63rd Anniversary of Union Day in Burma

The Panglong Agreement, February 12 1947

February 12, 2010 marked the 63rdnd anniversary of Union Day in Burma. Unlike any of the previous commemorations, there was no mention of the Panglong Agreement or General Aung San in the Union Day speech given by Than Shwe. It comes as no surprise since the military junta has never really honored the terms and conditions of the Agreement ever it came into power in 1962. Yet to celebrate an event centered around the Panglong Agreement and to make no mention or acknowledgment of it seems not only ridiculous but it also shows that the Burmese military governments has zero interests in equal rights and representation for all ethnic groups in Burma.

Just three days earlier, the military junta gave the ethnic cease-fire groups an extended deadline to join the Border Guard Forces (BGF) by the end of February. Many cease-fire groups refuse to join the BGF because they have nothing to gain from it. The BGF is merely a means by which the military government uses to extend their iron grip onto all ethnic areas across Burma and to undermine the autonomy of local leaderships.

Than Shwe at the Union Day celebration

In his Union Day speech, Than Shwe urged “all of Burma’s ethnic groups to renew their ‘sense of Union Spirit’”. At the same time, his military government continues to kill ethnic civilians, destroy their homes, schools, and clinics, and rape thousands of ethnic women as a weapon of war. Not to mention putting key ethnic figures in notorious prisons, such as Sao Hso Ten, the president of the Shan State Peace Council and Hkun Htun oo and Sai Nyunt Lwin, the chairman and secretary of the Shan Nationalities League for Democracy. These ethnic leaders are serving lengthy prison terms of 75 to 106 years.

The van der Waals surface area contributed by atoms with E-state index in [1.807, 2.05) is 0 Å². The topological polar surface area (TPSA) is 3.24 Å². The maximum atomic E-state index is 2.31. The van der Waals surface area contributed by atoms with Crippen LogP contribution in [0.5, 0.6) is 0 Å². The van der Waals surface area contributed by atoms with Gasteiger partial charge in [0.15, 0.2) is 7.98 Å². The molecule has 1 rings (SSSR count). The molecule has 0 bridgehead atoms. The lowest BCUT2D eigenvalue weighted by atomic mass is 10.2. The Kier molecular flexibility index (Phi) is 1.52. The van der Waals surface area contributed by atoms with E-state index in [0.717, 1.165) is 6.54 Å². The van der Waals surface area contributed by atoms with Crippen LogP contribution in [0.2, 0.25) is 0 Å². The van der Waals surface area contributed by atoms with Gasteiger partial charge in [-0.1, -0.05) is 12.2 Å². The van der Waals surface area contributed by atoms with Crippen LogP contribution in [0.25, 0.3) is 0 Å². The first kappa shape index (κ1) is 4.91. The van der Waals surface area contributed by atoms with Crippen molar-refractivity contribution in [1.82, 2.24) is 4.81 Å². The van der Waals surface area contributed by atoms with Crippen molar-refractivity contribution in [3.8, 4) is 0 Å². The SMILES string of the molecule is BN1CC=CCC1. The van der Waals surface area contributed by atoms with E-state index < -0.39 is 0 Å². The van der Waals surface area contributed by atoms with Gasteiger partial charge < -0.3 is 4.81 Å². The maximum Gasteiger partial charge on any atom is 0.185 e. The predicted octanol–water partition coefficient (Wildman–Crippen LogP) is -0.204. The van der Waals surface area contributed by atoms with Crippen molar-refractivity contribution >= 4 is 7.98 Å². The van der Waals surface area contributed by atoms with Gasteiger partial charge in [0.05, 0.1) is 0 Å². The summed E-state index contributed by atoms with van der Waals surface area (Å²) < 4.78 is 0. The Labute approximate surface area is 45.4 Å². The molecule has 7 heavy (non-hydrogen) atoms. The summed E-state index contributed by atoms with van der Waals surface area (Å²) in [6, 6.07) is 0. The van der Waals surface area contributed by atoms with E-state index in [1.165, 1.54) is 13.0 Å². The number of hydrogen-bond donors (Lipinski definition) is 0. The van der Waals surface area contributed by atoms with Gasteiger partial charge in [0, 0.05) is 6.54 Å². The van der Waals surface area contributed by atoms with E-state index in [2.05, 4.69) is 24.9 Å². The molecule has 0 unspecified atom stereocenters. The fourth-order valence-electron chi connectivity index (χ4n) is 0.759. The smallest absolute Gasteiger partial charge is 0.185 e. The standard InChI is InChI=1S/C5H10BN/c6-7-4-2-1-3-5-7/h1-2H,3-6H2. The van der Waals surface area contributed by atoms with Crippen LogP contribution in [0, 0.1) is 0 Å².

The Burmese military junta sees the BGF as one of the centerpieces for its farcical roadmap to democracy (to be exact, disciplined democracy). If more ethnic cease-fire groups refuse to join the BGF, which means that they refuse to be a part of the Union of Burma under the leadership of Than Shwe and his cronies, it could detrimentally undermine the legitimacy of the 2010 elections that the military junta has been so hyped about.

There’s an expression in Burmese that goes “Phat nat ma taw, phat nyaunt hlee”. It means cutting off the foot to fit the shoe. The February deadline will come and go and many ethnic cease-fire groups will not heed the call for BGF. Then what will the Burmese junta do? They will do what they do best: kill, destroy, and repress innocent civilian lives. It has already been speculated that the closer we get to the 2010 election time, the higher influx of refugees pouring into neighboring countries as they flee from persecution and repression by the military government.

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